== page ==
The ability to track and optimize your T-SQL query performance is vital for finding and fixing problematic queries. Your performance monitoring tool should be able to perform root cause analysis by drilling into problem queries to identify the underlying causes of performance problems.
Your performance monitoring solution needs to be able to regularly record and track your SQL Server system performance and environment conditions.
Your monitoring solution shouldn’t impact your production processes and shouldn’t add compute overhead while it's monitoring your systems.
The ability to generate alerts for critical system conditions enables you to take corrective actions to rectify the alert conditions quickly. And the ability to customize alerts enables you to be notified just for the conditions that are important for your environment—allowing you to avoid annoying “alert storms" that notify you about every little event.
When you’re evaluating database performance monitoring solutions, you need to do the following:
“The more that I use SentryOne SQL Sentry, the more I fall in love with it. #SQLSentry #LoveStory”
—John Morehouse, Consultant at Denny Cherry & Associates Consulting
Join Lori Edwards, SentryOne training manager, for a walk-through of SentryOne—the all-in-one platform that allows data professionals to monitor their SQL Server environment easily, quickly diagnose issues, and get to the optimal performance.
The SentryOne Performance Analysis Dashboard provides unequaled insight into your SQL Server database performance to get to the root of performance issues.
Monitor your most important performance metrics, such as long-running/high-impact queries, deadlocks, blocks, waits, I/O bottlenecks, and storage as well as system resource usage. The SentryOne Monitoring Platform is a full-service performance monitoring tool for SQL Server, Azure SQL Database, Windows, and SQL Server Analysis Services (SSAS).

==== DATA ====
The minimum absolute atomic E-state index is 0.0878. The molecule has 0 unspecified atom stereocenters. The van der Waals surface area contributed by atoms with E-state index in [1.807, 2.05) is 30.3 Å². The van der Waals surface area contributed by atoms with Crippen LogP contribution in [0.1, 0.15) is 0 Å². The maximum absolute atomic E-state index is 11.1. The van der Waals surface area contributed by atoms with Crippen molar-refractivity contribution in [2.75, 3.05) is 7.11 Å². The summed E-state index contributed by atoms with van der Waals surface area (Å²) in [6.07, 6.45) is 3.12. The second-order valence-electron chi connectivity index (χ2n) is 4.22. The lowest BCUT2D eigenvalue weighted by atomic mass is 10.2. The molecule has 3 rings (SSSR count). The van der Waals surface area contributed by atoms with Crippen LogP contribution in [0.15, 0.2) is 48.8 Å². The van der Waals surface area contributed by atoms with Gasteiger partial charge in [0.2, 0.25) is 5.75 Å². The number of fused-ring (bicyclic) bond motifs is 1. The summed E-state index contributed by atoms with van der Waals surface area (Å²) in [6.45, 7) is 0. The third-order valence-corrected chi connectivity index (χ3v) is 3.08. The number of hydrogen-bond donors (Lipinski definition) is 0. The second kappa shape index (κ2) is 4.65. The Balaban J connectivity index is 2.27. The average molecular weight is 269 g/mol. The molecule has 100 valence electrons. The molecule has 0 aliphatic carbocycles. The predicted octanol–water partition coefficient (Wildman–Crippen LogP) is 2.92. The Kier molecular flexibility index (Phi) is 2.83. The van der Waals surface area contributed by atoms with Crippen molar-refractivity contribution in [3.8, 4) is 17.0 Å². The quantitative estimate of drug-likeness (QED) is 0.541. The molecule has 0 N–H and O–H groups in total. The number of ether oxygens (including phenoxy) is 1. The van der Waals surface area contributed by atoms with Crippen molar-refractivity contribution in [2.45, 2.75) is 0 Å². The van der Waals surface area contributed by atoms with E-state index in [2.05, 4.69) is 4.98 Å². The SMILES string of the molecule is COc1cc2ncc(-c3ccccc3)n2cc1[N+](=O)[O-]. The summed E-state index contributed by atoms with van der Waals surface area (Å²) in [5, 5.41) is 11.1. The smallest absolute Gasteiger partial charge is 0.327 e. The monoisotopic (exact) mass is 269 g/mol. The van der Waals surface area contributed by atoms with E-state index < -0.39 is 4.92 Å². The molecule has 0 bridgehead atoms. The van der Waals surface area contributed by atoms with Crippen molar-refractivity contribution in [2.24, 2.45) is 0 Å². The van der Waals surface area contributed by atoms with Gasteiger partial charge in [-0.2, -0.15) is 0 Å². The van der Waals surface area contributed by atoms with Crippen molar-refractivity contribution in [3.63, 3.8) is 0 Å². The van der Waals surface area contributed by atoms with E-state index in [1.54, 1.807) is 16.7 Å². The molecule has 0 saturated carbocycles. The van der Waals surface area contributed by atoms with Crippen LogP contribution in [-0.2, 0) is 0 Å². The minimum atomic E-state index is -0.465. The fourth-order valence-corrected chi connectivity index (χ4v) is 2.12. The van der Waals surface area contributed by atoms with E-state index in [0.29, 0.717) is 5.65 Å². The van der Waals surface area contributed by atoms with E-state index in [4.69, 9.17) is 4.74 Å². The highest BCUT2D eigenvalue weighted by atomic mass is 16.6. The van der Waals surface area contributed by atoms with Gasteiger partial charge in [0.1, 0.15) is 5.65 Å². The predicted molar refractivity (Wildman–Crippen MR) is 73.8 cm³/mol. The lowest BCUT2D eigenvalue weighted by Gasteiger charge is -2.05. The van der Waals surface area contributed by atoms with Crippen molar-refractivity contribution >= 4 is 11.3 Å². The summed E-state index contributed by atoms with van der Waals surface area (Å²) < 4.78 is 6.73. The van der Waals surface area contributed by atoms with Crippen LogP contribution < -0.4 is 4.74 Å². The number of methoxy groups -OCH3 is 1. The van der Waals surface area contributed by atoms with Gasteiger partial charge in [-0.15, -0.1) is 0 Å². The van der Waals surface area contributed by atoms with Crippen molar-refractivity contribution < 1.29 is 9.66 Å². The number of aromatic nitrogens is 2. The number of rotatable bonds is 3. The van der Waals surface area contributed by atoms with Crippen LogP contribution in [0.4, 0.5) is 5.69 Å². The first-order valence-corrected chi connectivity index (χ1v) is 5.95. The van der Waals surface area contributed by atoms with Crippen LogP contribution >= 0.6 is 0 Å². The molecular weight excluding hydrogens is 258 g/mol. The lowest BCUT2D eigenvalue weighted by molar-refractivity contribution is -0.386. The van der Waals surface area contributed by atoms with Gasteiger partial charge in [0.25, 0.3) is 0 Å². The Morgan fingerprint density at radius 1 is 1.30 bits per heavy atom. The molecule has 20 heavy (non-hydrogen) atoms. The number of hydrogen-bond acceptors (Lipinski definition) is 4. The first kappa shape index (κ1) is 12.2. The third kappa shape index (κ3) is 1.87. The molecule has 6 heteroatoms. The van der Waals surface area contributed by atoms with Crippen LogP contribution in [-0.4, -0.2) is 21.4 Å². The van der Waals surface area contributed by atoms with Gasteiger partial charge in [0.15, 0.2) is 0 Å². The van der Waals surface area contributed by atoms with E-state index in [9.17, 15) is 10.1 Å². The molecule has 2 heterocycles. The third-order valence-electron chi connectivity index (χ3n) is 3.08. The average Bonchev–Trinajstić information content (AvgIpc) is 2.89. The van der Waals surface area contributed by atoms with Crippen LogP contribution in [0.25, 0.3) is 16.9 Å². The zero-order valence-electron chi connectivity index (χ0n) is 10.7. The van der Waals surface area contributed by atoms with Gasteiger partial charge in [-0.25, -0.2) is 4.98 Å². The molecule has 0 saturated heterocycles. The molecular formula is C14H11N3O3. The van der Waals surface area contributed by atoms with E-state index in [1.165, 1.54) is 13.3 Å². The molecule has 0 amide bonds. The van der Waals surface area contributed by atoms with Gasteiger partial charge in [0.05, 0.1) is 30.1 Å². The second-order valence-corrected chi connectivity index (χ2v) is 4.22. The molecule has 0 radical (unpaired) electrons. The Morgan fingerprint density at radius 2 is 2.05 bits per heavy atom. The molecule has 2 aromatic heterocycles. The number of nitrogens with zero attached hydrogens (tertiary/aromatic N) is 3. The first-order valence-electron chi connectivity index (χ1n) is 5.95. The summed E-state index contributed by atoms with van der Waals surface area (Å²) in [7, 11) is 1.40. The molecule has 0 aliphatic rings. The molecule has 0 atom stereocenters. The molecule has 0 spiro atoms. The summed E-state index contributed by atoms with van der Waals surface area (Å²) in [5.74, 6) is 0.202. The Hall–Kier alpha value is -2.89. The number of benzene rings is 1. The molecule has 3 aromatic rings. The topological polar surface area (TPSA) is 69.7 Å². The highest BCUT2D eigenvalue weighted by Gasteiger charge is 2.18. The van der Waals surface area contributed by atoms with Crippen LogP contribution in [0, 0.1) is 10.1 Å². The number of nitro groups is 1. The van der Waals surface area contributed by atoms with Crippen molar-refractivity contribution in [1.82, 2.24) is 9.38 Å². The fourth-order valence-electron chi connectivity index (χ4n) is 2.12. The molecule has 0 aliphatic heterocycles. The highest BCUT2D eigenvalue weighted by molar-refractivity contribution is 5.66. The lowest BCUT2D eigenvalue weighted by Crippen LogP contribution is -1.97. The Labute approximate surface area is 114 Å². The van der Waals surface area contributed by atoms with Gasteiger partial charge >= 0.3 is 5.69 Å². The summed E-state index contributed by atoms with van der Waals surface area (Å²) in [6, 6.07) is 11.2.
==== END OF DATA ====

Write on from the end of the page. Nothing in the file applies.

Improve the manageability as well as the visibility of your SQL Server index fragmentation statistics. SentryOne Fragmentation Manager allows you to set up a schedule across your entire environment to automate index defragmentation operations.
You can also customize the maintenance schedules for individual instances, databases, tables, and indexes. Execute index defragmentation actions faster and more efficiently with the support of multiple concurrent operations.
Although it's not a database performance monitoring tool, SentryOne Plan Explorer can play an integral part in the performance tuning process. Plan Explorer makes query plan optimization more efficient in a lightweight standalone app, allowing you to investigate poor performing queries in a variety of ways.
Potential trouble areas are highlighted automatically for easy viewing, and you can open multiple tuning sessions simultaneously to compare different execution plans. With the aid of the version history feature, you can even track your query tuning history with comments.
With SentryOne Event Calendar, SQL Agent jobs—as well as other events across your enterprise—are presented in a calendar-style visual display, giving you control over scheduling conflicts that can impact server performance.
Event Calendar also boasts an extensive and reliable notification system, providing detailed alerts and response actions to a variety of event status, runtime, and performance conditions.
Want to learn more about SQL Server performance monitoring? Check out the following resources: